'An unacceptable consequence'


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An open letter to state Sen. James Skoufis:

I am writing in regards to your letter dated Dec. 8, 2018, addressed to the Woodbury Planning Board.

Your letter states: “Woodbury is undergoing a long-awaited $150 million transformation at its Exit 131/Routes 6-17-32-87 interchange, a project necessitated by the outlet mall – and its 13 million annual visitors – outgrowing the surrounding infrastructure.

"The Exit 131 project is meant to provide relief to the Woodbury community and surrounding region; it is not intended to provide additional capacity for Woodbury Common.

"The additional traffic associated with an expansion such as the one being proposed – 2,000 more parking spaces, new shops and amenities such as a spa and hotels – would significantly reduce the interchange upgrade's benefit to local residents, an unacceptable consequence.

"I believe it is essential that this Planning Board make Woodbury Common's application contingent on additional improvements to our infrastructure, namely a Metro-North station at the outlet mall. A new station would remove tens if not hundreds of thousands of vehicles from our interchange annually.

"While there was some noise made about a station earlier this year by the Governor and others, little progress was made. Metro-North pointed at Woodbury Common to pay; Woodbury Common wanted Metro-North to shoulder much of the cost.

"Given the Exit 131 upgrade's extraordinary public investment in our infrastructure, I encourage this Planning Board to require Woodbury Common to advance a new Metro-North station as part of their application. The station’s opening should coincide with the expansion’s completion.

"Furthermore, trains must not be allowed to stop at this station during the A.M. (outbound) or P.M. (inbound) rush hour so as to prevent longer commutes for riders further up the Port Jervis rail line. I am committed to working with the MTA on train scheduling and mid-day frequency just as I began to do earlier this year when the project was under discussion.

"While additional traffic is the overwhelming concern, I also raise objections to the proposed helipad, an element of the application that does not fit with the character of Woodbury's community - even within the outlet mall's busy confines. If a helipad is permitted, it should only be permitted for medical evacuations. Commercial or private helicopters flying into and out of Woodbury Common is an over-the-top and undesirable prospect for the people who live in the surrounding area.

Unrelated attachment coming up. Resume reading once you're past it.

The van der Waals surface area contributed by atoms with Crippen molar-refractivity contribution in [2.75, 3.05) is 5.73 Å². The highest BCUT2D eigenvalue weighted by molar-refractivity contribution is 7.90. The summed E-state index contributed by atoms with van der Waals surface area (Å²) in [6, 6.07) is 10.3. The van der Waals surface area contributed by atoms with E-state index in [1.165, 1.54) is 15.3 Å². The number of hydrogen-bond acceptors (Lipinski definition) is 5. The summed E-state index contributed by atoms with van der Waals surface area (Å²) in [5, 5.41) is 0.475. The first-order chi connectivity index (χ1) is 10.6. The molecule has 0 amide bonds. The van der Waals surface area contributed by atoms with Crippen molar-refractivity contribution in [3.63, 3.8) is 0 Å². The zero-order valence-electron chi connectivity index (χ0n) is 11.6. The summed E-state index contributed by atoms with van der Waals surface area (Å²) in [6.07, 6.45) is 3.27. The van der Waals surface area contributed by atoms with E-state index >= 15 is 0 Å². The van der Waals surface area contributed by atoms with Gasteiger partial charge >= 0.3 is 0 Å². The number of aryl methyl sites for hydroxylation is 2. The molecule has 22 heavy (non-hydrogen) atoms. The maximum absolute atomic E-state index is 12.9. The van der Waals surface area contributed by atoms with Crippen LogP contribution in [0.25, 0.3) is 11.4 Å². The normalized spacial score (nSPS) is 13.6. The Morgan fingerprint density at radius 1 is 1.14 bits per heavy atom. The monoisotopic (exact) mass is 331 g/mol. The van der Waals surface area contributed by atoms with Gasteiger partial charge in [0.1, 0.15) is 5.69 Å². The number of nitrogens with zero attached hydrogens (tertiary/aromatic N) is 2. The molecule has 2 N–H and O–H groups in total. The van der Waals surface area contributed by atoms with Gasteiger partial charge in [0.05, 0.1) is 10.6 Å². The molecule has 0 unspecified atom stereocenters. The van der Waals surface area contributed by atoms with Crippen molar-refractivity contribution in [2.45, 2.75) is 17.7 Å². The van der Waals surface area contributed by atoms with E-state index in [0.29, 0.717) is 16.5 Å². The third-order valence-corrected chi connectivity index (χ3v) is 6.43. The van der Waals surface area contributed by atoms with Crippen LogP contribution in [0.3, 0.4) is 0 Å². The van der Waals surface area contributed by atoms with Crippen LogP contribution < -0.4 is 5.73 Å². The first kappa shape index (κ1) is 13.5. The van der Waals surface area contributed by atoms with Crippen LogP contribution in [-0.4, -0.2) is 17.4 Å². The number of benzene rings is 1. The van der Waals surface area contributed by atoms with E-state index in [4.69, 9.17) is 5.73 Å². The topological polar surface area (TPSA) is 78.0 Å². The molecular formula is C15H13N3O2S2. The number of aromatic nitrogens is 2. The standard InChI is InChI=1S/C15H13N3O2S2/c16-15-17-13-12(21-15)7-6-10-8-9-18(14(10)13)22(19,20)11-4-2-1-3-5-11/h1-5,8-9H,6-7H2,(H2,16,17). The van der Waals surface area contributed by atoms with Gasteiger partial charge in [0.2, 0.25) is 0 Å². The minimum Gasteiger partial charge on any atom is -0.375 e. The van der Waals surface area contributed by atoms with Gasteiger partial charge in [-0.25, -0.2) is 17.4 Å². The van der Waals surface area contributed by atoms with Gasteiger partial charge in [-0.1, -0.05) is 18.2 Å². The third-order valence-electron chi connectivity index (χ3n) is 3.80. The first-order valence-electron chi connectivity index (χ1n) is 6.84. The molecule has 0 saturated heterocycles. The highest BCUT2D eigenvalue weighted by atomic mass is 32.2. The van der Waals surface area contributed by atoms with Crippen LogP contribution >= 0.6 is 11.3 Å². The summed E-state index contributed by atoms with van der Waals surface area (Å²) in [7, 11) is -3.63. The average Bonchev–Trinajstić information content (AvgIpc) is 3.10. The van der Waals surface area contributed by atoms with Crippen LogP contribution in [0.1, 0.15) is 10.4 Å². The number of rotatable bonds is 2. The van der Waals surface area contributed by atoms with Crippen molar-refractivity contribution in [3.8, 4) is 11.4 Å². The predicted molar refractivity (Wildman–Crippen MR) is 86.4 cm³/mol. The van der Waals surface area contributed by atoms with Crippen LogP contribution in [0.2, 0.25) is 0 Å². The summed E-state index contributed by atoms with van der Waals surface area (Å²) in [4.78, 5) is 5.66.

"It is of paramount importance that Woodbury Common and the Woodbury community affirm a relationship built upon mutual respect. Local residents and I appreciate the outlet mall’s economic benefits, including significant property and sales tax revenues as well as employment opportunities.

"As they pursue another expansion, however, it is incumbent upon Woodbury Common to respect our desire for substantial relief from the congestion caused by 13 million annual visitors descending upon a community of 11,000 residents.

"Any further expansion must be accompanied by a new Metro-North train station so as to not diminish the benefits derived from the Exit 131 project."

After reading this letter, I am perplexed as to why you’re strong-arming your old community into accepting this VLT license despite your position (six months ago) on traffic issues and congestion associated with expansion in Woodbury, as well as the “fitting with the character of our area.”

While the proposed gaming site is not in Woodbury Common, it is located less than a mile away.

Any insight would be helpful.

Sincerely,

Annie McGuinness

Central Valley



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